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From Antitrust Law Daily, March 23, 2015

High Court to review arbitration dispute in consumer class action

By Jody Coultas, J.D.

The U.S. Supreme Court today agreed to consider whether a California appellate court erred in holding that DIRECTV’s arbitration agreement and class action waiver in customer contracts were unenforceable in a consumer class action, alleging violation of the California false advertising and consumer protection laws (DIRECTV v. Imburgia, Dkt. 14-462). The petition for certiorari, filed by DIRECTV, asks the Court to determine whether the lower court’s ruling created a conflict with the Ninth Circuit and ran contrary to the Court’s holding in AT&T Mobility LLC v. Concepcion, 131 S. Ct. 1740 (2011).

Subscribers claimed that DIRECTV was liable for unjust enrichment, false advertising, and violations of the California Consumer Legal Remedies Act and the Unfair Competition Law. DIRECTV moved to stay or dismiss the claims, decertify the class, and compel arbitration.

The High Court will review a California court of appeal ruling that DIRECTV’s class action waivers and arbitration agreement were unenforceable under California law. The customer contract stated that the parties waived their rights to bring class claims and that if “the law of your state would find this agreement to dispense with class arbitration procedures unenforceable, then this entire Section 9 is unenforceable.” Although the agreement states that section 9 is governed by the FAA, section 9 itself states that the specific issue of the enforceability of the class action waiver shall be governed by “the law of your state.”

The court of appeal’s holding created a conflict with the Ninth Circuit by applying preempted state law to invalidate an FAA-governed arbitration agreement, according to the petition. In Murphy v. DIRECTV, Inc., 724 F.3d 1218 (9th Cir. 2013), the Ninth Circuit interpreted the same language in the same arbitration agreement, but reached the opposite conclusion as the court of appeal. The Ninth Circuit characterized the reasoning adopted by the court of appeal in Murphyas “nonsensical.” However, the court of appeal dismissed the Ninth Circuit’s analysis as “unpersuasive.”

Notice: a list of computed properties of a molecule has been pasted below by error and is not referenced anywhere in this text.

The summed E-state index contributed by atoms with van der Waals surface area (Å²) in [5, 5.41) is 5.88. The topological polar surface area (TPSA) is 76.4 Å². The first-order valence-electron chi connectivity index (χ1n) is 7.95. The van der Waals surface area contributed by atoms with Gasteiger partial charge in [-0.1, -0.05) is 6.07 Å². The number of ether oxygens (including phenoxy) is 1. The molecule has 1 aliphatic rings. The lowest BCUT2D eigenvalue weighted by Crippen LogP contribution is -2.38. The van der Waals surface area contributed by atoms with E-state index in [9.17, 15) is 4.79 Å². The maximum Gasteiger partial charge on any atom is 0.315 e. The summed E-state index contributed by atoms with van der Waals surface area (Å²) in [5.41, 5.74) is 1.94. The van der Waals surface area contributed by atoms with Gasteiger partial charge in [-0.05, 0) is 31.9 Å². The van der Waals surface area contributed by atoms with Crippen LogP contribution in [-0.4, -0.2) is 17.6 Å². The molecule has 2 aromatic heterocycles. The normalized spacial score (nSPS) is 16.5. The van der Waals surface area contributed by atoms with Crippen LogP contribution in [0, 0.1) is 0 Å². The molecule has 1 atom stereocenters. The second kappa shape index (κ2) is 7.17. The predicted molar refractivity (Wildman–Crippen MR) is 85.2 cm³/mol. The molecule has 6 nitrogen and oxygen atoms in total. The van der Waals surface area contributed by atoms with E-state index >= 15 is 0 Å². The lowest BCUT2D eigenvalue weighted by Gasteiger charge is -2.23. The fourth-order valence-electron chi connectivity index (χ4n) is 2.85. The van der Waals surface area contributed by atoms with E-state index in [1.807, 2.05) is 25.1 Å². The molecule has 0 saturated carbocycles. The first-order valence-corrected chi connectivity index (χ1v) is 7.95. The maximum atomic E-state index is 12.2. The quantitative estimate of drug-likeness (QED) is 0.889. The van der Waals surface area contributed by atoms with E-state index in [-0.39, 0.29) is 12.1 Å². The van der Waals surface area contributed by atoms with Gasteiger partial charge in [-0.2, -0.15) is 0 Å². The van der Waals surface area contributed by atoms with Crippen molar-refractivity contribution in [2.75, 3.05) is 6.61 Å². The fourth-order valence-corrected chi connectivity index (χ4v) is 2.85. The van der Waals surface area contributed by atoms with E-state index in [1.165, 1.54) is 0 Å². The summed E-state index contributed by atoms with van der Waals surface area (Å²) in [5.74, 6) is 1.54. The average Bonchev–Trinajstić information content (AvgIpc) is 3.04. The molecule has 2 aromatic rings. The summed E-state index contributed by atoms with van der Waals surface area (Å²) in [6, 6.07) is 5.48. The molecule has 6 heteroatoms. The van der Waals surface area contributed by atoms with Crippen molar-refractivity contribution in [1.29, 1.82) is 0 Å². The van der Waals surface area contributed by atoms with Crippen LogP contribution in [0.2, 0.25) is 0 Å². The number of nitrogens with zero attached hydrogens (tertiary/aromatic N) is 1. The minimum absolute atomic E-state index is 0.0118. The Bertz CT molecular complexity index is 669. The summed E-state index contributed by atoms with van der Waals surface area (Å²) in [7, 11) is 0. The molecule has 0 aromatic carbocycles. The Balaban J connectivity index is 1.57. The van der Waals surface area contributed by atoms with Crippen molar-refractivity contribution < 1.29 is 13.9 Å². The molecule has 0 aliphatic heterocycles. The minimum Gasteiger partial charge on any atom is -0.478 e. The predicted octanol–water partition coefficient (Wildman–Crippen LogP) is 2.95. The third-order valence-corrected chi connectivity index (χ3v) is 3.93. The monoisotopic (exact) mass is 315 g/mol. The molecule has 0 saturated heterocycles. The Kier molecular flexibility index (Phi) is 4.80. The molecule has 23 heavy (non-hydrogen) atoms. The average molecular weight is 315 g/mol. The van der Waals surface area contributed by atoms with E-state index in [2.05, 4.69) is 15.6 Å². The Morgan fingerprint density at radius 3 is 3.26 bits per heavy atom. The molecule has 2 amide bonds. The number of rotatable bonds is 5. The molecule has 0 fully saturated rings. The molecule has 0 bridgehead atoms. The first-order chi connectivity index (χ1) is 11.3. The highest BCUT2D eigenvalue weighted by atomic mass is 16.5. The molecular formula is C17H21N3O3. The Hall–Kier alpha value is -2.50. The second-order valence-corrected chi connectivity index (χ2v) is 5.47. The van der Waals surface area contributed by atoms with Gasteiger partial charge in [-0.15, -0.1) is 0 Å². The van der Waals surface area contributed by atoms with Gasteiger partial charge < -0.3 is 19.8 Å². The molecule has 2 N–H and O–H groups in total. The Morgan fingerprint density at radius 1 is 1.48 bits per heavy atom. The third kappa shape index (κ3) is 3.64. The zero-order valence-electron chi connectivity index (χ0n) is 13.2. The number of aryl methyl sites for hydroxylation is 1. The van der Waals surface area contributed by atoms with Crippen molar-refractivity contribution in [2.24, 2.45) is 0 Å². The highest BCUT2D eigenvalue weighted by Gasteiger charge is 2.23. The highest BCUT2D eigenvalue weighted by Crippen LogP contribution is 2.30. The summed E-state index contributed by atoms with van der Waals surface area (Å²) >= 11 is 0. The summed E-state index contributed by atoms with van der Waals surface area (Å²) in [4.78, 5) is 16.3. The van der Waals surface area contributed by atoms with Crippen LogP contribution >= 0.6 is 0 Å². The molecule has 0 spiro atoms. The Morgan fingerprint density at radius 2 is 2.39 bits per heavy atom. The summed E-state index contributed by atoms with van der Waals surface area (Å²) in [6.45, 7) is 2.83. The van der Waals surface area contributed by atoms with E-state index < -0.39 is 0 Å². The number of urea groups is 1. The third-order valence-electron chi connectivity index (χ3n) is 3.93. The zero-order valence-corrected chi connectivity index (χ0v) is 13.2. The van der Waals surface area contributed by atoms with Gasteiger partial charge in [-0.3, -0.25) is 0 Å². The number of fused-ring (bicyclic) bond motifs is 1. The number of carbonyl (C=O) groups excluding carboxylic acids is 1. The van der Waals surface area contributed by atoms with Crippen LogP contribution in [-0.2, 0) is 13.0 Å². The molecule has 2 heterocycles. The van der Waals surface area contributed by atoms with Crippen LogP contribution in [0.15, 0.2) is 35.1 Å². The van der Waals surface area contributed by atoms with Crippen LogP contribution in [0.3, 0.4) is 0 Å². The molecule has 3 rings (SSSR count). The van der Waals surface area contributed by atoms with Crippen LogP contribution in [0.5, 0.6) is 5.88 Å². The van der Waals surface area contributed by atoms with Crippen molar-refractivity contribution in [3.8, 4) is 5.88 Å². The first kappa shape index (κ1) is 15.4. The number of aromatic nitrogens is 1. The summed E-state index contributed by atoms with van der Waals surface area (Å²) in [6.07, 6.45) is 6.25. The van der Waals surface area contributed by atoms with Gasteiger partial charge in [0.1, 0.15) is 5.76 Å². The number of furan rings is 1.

Because court of appeal rulings are binding on all state trial courts, the court in this case created a situation where the enforceability of federally-protected arbitration rights in California depended on whether the case was brought in state or federal court, according to DIRECTV. Many arbitration agreements include references to state law. If such references are held to refer to state law preempted by the FAA, the FAA’s preemptive effect would be nullified.

DIRECTV argued in its petition that the lower court’s finding that the agreement’s reference to “the law of your state” meant hypothetical state law immune from the preemptive force of federal law, rather than acutal state law subject to the preemptive force of federal law. There is no state law that is immune from federal preemption. Also, the FAA, which requires the enfocement of arbitration agreements that ban class actions, is the law of California and every other state. Thus, the refusal to enforce the arbitration agreement based on California law was “peverse,” DIRECTV argued.

Attorneys: Christopher Landau (Kirkland & Ellis LLP) for DIRECTV, Inc. Paul D. Stevens (Milstein Adelman, LLP) and Freda Edith Mermelstein for Amy Imburgia.

Companies: DIRECTV, Inc.

MainStory: TopStory Advertising StateUnfairTradePractices CaliforniaNews

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